A. Federal Appellate Courts. The Ninth Circuit provided probably the best articulation and application of the “inextricably intertwined” exception. Covarrubias, 179 F.3d at 1223–26. In Covarrubias, the defendants allegedly drove eight individuals—some of whom were believed to be illegal immigrants—from California to Washington. After dropping off seven of the individuals at various locations around Washington, the defendants got in a dispute with the eighth over the amount of payment and refused to let him leave the van. Local police arrested the defendants on charges of kidnapping, and the court appointed counsel at a subsequent arraignment. Id. at 1222.
Following their arraignment, a federal agent from Immigration and Naturalization Services (INS) visited the defendants in the local jail and interrogated them about both the state kidnapping charge and a potential federal charge for transporting illegal aliens.7 Id. Though the agent provided Miranda warnings—waived by the defendants—the agent made no attempt to contact the defendants' appointed counsel. Id. at 1222 n. 4. A few months later the state charges were dropped, and the defendants were immediately indicted on federal charges of moving an illegal alien and forfeiture. The federal district court suppressed the statements made to the INS agent, finding support for both exceptions to the offense-specific rule of the Sixth Amendment right to counsel. The Ninth Circuit affirmed, applying only the “inextricably intertwined” exception. Id. at 1222–26.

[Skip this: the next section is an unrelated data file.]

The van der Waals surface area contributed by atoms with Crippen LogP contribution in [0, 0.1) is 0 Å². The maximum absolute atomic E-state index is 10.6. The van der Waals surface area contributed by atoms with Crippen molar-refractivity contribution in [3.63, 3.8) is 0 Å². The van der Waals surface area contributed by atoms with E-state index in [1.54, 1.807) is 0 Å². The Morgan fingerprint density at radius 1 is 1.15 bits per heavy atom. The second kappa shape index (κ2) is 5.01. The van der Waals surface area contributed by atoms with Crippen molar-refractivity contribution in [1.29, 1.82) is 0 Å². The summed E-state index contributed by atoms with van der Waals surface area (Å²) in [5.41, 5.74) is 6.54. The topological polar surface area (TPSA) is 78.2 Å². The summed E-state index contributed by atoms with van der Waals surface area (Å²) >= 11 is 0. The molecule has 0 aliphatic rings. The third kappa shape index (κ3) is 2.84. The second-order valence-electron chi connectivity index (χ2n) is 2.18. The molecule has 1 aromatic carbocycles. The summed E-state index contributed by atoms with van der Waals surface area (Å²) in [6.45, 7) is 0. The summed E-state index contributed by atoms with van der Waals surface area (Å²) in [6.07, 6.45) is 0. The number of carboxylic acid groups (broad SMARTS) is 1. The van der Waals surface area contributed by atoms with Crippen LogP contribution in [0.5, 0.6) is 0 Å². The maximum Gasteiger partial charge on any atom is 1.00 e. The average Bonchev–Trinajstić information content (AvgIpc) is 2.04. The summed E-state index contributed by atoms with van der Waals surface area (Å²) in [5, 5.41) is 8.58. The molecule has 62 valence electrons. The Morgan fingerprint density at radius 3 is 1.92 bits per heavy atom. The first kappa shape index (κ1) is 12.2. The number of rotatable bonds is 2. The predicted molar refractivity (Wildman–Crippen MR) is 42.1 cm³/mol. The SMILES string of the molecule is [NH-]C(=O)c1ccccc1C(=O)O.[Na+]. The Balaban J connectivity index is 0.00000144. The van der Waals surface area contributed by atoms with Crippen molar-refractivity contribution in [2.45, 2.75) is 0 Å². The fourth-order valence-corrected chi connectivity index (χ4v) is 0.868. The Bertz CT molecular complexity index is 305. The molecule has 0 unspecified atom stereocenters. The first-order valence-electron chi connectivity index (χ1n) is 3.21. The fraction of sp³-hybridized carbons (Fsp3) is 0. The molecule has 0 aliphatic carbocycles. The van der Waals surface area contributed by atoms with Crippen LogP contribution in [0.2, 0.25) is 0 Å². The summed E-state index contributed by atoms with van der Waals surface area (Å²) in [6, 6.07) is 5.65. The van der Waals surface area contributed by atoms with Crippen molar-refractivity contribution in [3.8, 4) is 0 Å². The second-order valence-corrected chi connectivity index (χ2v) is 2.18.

It noted that the exception has been applied “ ‘when the pending charge is so inextricably intertwined with the charge under investigation that the right to counsel for the pending charge cannot constitutionally be isolated from the right to counsel for the uncharged offense.’ “ Id. at 1223 (quoting United States v. Hines, 963 F.2d 255, 257 (9th Cir.1992)). “[T]he inquiry focuses on the nature of the conduct involved rather than on the elements of the offense itself.” Id. at 1225. Application of the exception requires examining and comparing “all of the facts and circumstances” related to the conduct, “including the identity of the persons involved (including the victim, if any), and the timing, motive, and location of the crimes.” Id. None of those factors is viewed as particularly dispositive, nor do all factors need to tip in favor of the exception for the offenses to be “inextricably intertwined.” Id. However, “[t]he greater the commonality of the factors and the more directly linked the conduct involved, the more likely it is that courts will find the exception to be applicable.” Id.